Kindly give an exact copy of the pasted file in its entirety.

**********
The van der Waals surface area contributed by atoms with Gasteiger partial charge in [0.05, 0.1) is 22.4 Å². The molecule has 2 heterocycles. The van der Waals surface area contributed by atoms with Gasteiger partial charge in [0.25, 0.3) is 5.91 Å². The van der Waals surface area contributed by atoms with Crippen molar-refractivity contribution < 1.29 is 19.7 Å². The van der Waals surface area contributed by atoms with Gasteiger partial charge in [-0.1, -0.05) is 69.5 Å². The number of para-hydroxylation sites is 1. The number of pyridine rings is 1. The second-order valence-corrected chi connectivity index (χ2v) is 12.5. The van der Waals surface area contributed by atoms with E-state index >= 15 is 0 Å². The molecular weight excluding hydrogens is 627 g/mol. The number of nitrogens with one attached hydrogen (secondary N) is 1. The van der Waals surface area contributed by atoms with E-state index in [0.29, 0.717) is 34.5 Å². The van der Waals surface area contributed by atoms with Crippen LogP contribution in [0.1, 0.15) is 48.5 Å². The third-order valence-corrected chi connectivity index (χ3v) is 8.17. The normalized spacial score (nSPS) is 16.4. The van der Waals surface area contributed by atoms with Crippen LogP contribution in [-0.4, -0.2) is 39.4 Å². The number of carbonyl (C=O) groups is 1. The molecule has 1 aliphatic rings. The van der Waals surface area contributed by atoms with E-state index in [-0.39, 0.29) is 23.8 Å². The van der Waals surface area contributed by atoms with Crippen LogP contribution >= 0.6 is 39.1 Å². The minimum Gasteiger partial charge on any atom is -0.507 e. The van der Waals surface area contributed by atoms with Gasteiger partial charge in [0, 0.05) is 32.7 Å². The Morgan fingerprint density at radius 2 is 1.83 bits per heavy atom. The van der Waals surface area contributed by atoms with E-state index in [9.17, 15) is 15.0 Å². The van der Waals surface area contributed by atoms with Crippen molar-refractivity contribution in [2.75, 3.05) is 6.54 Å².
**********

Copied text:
The van der Waals surface area contributed by atoms with Gasteiger partial charge in [0.05, 0.1) is 22.4 Å². The molecule has 2 heterocycles. The van der Waals surface area contributed by atoms with Gasteiger partial charge in [0.25, 0.3) is 5.91 Å². The van der Waals surface area contributed by atoms with Crippen molar-refractivity contribution < 1.29 is 19.7 Å². The van der Waals surface area contributed by atoms with Gasteiger partial charge in [-0.1, -0.05) is 69.5 Å². The number of para-hydroxylation sites is 1. The number of pyridine rings is 1. The second-order valence-corrected chi connectivity index (χ2v) is 12.5. The van der Waals surface area contributed by atoms with E-state index >= 15 is 0 Å². The molecular weight excluding hydrogens is 627 g/mol. The number of nitrogens with one attached hydrogen (secondary N) is 1. The van der Waals surface area contributed by atoms with E-state index in [0.29, 0.717) is 34.5 Å². The van der Waals surface area contributed by atoms with Crippen LogP contribution in [0.1, 0.15) is 48.5 Å². The third-order valence-corrected chi connectivity index (χ3v) is 8.17. The normalized spacial score (nSPS) is 16.4. The van der Waals surface area contributed by atoms with Crippen LogP contribution in [-0.4, -0.2) is 39.4 Å². The number of carbonyl (C=O) groups is 1. The molecule has 1 aliphatic rings. The van der Waals surface area contributed by atoms with E-state index in [-0.39, 0.29) is 23.8 Å². The van der Waals surface area contributed by atoms with Crippen LogP contribution >= 0.6 is 39.1 Å². The minimum Gasteiger partial charge on any atom is -0.507 e. The van der Waals surface area contributed by atoms with Gasteiger partial charge in [0, 0.05) is 32.7 Å². The Morgan fingerprint density at radius 2 is 1.83 bits per heavy atom. The van der Waals surface area contributed by atoms with E-state index in [9.17, 15) is 15.0 Å². The van der Waals surface area contributed by atoms with Crippen molar-refractivity contribution in [2.75, 3.05) is 6.54 Å².